Most of us can point to an influential person (or maybe several people) who has helped shape who we are today. These mentors have worked behind the scenes with us, generously sharing their time, expertise, and insights to nurture our potential, keep us on track, and help us grow — often personally and professionally.
“Mentors are wisdom keepers,” says Rabbi Victor Gross, codirector with his wife, Rabbi Nadya Gross, of the ALEPH Sage-ing Mentorship, a spiritual mentoring program in Boulder, Colo. “What is wisdom? It’s the combination of knowledge and experience.”
A time-honored practice, mentoring is a fixture in schools and universities, workplaces, and religious communities, as well as in youth-development programs. Mentoring relationships sometimes form organically and informally, though they’re often part of a structured program. And though we tend to think of mentoring as a relationship in which an older, more experienced person passes down his or her wisdom to someone younger, it can take many forms, including peer-to-peer mentoring and reverse mentoring, in which a younger person acts as a guide to an elder.
Several studies, including a meta-analysis of mentoring research in the Journal of Vocational Behavior, have identified a variety of positive outcomes for mentees, including motivational, attitudinal, career, and health benefits. But mentees aren’t the only ones who win.
“It’s a wonderful feeling that you get from being a successful mentor,” says Victor Gross. “It’s a kind of love for the other, and it can fill your life with additional purpose. Mentoring can help make someone feel needed, significant, and enjoyed.”
If you’re ready to share your wisdom and help someone else discover his or her full potential, mentoring may be your opportunity. The following tips from experts can help you do your part to develop a mutually satisfying and beneficial relationship.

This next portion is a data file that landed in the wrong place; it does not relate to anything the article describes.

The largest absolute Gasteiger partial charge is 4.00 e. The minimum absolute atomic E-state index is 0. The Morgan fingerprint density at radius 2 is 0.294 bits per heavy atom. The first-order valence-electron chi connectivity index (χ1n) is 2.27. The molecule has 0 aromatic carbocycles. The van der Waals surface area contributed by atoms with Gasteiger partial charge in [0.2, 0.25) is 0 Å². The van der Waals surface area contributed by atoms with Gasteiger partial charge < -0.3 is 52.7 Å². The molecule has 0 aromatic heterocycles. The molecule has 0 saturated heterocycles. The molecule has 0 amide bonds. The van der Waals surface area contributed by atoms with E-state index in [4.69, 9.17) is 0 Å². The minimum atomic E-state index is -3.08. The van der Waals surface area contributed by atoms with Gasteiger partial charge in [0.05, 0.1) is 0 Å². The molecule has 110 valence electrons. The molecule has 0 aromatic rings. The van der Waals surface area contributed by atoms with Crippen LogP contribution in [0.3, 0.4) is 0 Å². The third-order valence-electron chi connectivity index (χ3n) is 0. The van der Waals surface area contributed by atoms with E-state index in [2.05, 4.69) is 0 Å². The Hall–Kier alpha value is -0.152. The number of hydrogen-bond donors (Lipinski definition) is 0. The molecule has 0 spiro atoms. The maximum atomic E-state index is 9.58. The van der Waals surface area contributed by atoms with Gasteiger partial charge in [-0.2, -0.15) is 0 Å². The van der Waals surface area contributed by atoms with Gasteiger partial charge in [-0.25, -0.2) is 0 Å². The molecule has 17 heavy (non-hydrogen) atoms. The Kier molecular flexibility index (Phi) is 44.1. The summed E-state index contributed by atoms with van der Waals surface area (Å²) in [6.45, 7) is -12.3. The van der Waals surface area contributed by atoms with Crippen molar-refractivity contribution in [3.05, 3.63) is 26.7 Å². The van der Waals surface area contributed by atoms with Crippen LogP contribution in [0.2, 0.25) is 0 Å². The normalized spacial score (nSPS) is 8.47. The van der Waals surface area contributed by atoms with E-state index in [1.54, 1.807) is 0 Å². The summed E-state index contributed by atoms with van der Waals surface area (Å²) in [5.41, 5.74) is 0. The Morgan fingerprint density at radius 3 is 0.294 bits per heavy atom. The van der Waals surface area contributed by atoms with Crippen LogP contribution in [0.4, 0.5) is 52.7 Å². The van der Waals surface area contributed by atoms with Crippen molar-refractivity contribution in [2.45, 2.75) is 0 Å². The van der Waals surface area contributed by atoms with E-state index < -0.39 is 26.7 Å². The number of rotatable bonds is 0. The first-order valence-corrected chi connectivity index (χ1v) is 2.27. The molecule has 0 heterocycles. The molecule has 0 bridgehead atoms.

Be Willing to Commit
The longer a mentoring relationship lasts, the stronger the benefits, according to a 2002 study about youth mentoring published in the American Journal of Community Psychology. Relationships that lasted less than six months had no positive impacts, the study found, while pairings that lasted less than three months did more harm than good.
“Don’t take it on lightly, thinking it will be fun or nice to put on your résumé,” says Liz Katkin, a former partner at an international law firm and mentor for new associates.
Be honest with yourself about how much time you have to give. In most cases, 12 to 18 months is a good length of time, though it can vary depending on the mentee’s goals.
Find the Right Fit
You may know someone you’d like to take under your wing, but more typically a mentee will find you, either by joining a mentoring program or engaging with you directly. How do you know if that person is a good fit for you and what you have to offer?
“Focus on what that person needs to learn,” says Lois Zachary, EdD, author of several books on the topic, including The Mentor’s Guide and Creating a Mentoring Culture. “Are they ready to learn? Do they have a commitment to their own growth and development?”
Don’t choose someone because she is like you or because it’s convenient, Zachary warns. And avoid mentoring someone you supervise at work; this tends to be less successful (a mentee might be less willing to take risks and be honest about vulnerabilities), and it may contribute to jealousy among peers.
Ask Good Questions
The first step is to identify and help clarify your mentee’s goals. Ask open-ended, thought-provoking questions to help your mentee reflect about creating his own future.